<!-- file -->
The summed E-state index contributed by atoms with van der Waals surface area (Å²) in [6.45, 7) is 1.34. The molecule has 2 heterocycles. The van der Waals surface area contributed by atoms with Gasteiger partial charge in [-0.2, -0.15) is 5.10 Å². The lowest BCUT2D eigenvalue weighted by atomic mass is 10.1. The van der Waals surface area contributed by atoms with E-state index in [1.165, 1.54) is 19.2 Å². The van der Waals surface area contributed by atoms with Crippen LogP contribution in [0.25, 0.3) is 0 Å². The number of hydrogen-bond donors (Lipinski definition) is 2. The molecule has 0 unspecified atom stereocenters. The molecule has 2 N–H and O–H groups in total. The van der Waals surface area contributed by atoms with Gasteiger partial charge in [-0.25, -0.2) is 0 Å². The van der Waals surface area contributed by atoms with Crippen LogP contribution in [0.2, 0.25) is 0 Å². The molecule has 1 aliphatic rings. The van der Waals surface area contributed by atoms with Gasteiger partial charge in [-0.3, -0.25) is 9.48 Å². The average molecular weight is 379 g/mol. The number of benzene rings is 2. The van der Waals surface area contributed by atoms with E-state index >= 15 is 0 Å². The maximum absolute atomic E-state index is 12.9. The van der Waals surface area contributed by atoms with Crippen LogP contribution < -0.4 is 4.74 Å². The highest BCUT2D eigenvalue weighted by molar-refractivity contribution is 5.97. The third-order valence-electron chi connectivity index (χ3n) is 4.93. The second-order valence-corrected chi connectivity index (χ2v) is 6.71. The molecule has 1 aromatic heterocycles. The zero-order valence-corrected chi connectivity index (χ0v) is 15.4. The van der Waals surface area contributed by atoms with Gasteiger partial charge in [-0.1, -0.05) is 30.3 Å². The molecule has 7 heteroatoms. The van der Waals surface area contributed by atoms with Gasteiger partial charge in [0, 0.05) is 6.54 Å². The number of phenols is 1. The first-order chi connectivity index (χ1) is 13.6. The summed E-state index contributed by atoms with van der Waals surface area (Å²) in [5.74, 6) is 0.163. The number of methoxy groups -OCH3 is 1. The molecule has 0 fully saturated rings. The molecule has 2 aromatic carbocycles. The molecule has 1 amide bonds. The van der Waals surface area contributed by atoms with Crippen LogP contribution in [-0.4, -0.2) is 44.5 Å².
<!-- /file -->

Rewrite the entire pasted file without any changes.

The summed E-state index contributed by atoms with van der Waals surface area (Å²) in [6.45, 7) is 1.34. The molecule has 2 heterocycles. The van der Waals surface area contributed by atoms with Gasteiger partial charge in [-0.2, -0.15) is 5.10 Å². The lowest BCUT2D eigenvalue weighted by atomic mass is 10.1. The van der Waals surface area contributed by atoms with E-state index in [1.165, 1.54) is 19.2 Å². The van der Waals surface area contributed by atoms with Crippen LogP contribution in [0.25, 0.3) is 0 Å². The number of hydrogen-bond donors (Lipinski definition) is 2. The molecule has 0 unspecified atom stereocenters. The molecule has 2 N–H and O–H groups in total. The van der Waals surface area contributed by atoms with Gasteiger partial charge in [-0.25, -0.2) is 0 Å². The van der Waals surface area contributed by atoms with Crippen LogP contribution in [0.2, 0.25) is 0 Å². The molecule has 1 aliphatic rings. The van der Waals surface area contributed by atoms with Gasteiger partial charge in [-0.3, -0.25) is 9.48 Å². The average molecular weight is 379 g/mol. The number of benzene rings is 2. The van der Waals surface area contributed by atoms with E-state index >= 15 is 0 Å². The maximum absolute atomic E-state index is 12.9. The van der Waals surface area contributed by atoms with Crippen LogP contribution < -0.4 is 4.74 Å². The highest BCUT2D eigenvalue weighted by molar-refractivity contribution is 5.97. The third-order valence-electron chi connectivity index (χ3n) is 4.93. The second-order valence-corrected chi connectivity index (χ2v) is 6.71. The molecule has 1 aromatic heterocycles. The zero-order valence-corrected chi connectivity index (χ0v) is 15.4. The van der Waals surface area contributed by atoms with Gasteiger partial charge in [-0.1, -0.05) is 30.3 Å². The molecule has 7 heteroatoms. The van der Waals surface area contributed by atoms with Gasteiger partial charge in [0, 0.05) is 6.54 Å². The number of phenols is 1. The first-order chi connectivity index (χ1) is 13.6. The summed E-state index contributed by atoms with van der Waals surface area (Å²) in [5.74, 6) is 0.163. The number of methoxy groups -OCH3 is 1. The molecule has 0 fully saturated rings. The molecule has 2 aromatic carbocycles. The molecule has 1 amide bonds. The van der Waals surface area contributed by atoms with Crippen LogP contribution in [-0.4, -0.2) is 44.5 Å².